With an abundance of screenwriting requests, a plethora of awards, and multitudes of speaking engagements, it seems that everyone wants a piece of Suzan-Lori Parks. She was the first African-American woman to win a Pulitzer Prize for Drama with her dark comedy Topdog/Underdog, which is about two brothers, Lincoln and Booth, whose names shape their past and future. She also wrote the screenplay for Spike Lee's 1996 film Girl 6 and penned the movie adaptation of Zora Neale Hurston's classic novel Their Eyes Were Watching God. Parks has also stirred up controversy with her cutting-edge social commentary. The New York Times once informed her that she needed to change the name of her play _Fucking A_ if she wanted the title to appear in the newspaper. But the name -- a literary allusion to Nathaniel Hawthorne's Scarlet Letter -- was not negotiable, and the work went on to receive critical acclaim, Times be damned.
After two decades of writing -- and speaking about writing -- Parks hasn't run out of things to say. At 7 p.m. Saturday, November 19, she'll read from her work and lecture on "The State of Theater in America." The location is ASU's Paul V. Galvin Playhouse, 51 East 10th Street in Tempe. Admission is free, but tickets are required; there's a limit of two per person. Call 480-965-6447 or visit www.asu.edu/asunews. -- Rebecca Zumoff
The Reel Thang
"The State of Theater in America"
There's the true West and the West of the imagination -- a mythic, iconic place that never really existed except, perhaps, in our dreams. No Festival Required shows us the West as it really was (and is) on Sunday, November 20, with screenings of the documentaries American Cowboys and Cowgirls: Portraits of American Ranch Women. The first focuses on two cowboys, Native American Jackson Sundown and African-American George Fletcher, who broke the rodeo color barrier at the beginning of the 20th century. Ranch Women details the triumphs and travails of three ranching families in Nevada, Wyoming and Oregon. Showtime is 2 p.m. at Phoenix Art Museum, 1625 North Central. Admission is free. Call 602-265-9524 or visit www.nofestivalrequired.com. -- Clay McNear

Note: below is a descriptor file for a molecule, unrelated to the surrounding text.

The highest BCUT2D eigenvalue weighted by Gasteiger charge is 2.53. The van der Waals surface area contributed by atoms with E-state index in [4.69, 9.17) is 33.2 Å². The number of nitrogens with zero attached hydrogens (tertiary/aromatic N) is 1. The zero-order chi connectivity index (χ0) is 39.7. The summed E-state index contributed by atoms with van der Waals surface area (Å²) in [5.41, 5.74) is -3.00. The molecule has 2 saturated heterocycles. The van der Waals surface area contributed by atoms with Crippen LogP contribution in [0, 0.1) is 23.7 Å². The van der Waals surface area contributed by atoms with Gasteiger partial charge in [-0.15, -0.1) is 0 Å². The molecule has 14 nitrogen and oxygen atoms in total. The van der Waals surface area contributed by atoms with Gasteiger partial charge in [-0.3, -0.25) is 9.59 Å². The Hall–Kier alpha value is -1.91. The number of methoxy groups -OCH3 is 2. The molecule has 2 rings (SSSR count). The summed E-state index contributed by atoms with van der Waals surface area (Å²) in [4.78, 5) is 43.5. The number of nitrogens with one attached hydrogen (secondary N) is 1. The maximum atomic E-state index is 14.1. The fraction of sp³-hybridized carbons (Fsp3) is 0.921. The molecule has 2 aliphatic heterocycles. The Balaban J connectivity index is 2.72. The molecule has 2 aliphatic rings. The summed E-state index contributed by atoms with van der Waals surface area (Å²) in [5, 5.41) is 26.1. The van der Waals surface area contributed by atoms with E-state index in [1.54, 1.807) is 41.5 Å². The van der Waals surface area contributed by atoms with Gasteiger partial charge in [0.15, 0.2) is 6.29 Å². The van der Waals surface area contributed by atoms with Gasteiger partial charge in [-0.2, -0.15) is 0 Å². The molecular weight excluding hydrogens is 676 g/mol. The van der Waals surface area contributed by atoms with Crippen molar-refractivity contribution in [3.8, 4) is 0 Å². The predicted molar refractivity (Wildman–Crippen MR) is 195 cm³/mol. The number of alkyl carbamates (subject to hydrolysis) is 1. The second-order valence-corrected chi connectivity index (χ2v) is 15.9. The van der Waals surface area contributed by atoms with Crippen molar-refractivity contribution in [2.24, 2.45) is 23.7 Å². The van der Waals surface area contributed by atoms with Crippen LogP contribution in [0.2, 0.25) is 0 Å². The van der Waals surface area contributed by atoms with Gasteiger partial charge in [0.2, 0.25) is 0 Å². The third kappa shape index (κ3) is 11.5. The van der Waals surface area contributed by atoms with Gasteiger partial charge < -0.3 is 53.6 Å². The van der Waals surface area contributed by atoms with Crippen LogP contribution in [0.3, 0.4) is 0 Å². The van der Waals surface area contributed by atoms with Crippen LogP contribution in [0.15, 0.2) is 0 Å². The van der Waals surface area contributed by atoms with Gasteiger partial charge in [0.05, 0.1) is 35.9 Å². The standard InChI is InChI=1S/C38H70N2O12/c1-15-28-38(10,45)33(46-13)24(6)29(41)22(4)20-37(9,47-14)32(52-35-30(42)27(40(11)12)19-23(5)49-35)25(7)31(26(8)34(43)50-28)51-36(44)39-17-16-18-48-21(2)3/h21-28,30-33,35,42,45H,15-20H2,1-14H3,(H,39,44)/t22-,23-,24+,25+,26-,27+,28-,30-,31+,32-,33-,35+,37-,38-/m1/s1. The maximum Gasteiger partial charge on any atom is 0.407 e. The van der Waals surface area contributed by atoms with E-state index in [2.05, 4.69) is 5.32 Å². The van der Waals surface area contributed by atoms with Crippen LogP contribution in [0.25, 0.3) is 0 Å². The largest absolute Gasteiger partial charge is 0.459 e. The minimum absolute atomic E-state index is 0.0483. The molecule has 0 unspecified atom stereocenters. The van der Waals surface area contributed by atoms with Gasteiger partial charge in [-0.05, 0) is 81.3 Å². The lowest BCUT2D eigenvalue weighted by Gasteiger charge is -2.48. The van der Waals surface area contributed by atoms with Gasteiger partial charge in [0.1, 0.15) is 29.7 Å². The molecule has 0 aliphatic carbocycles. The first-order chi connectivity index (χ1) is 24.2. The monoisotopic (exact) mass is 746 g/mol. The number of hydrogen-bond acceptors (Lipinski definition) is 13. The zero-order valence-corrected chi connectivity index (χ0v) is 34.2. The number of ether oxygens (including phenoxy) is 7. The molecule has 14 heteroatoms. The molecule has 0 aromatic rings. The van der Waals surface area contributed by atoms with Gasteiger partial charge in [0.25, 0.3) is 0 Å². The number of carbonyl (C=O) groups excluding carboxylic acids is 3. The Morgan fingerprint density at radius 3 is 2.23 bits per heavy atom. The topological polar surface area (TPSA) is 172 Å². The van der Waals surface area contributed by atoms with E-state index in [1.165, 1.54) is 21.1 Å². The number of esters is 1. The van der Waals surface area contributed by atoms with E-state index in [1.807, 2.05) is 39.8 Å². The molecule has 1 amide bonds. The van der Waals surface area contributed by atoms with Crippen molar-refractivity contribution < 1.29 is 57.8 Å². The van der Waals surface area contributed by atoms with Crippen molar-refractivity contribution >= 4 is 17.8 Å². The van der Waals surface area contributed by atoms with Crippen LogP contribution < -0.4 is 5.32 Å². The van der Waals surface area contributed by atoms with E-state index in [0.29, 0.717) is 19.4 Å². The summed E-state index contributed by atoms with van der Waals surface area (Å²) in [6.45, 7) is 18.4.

Every third week in November, bottles of Beaujolais Nouveau arrive from France, and the wine world gets a little drunk on the buzz. Try a taste yourself at 2 p.m. Saturday, November 19, when Scottsdale's Mes Amis Bistro and Bar hosts a tasting of the new vintage with Paul Eiserloh of Alliance Française. Mes Amis is located at 7704 East Doubletree Ranch Road. Admission costs $20. Reservations are required. Call 480-607-1145. -- Niki D'Andrea
Let It Bee
Whisper words of wisdom
Chances are, you thought you'd left the world of book reports and spelling bees in the rearview mirror at the onset of puberty. Now you can do it all again without all the grade pressure at Book Report and Spelling Bee Night, which starts at 8 p.m. Thursday, November 17, at the Trunk Space, 1506 Grand Avenue. In hour one, the floor will be open for anyone to take the mic and share his or her thoughts on a particularly cool piece of media, play a song, read a book, or show people where they can go to find media that move them. In hour two, you can revive your inner geek by taking part in a good, old-fashioned spelling bee. Admission is free. Call 602-256-6006 or visit www.thetrunkspace.com. -- Craig Wallach
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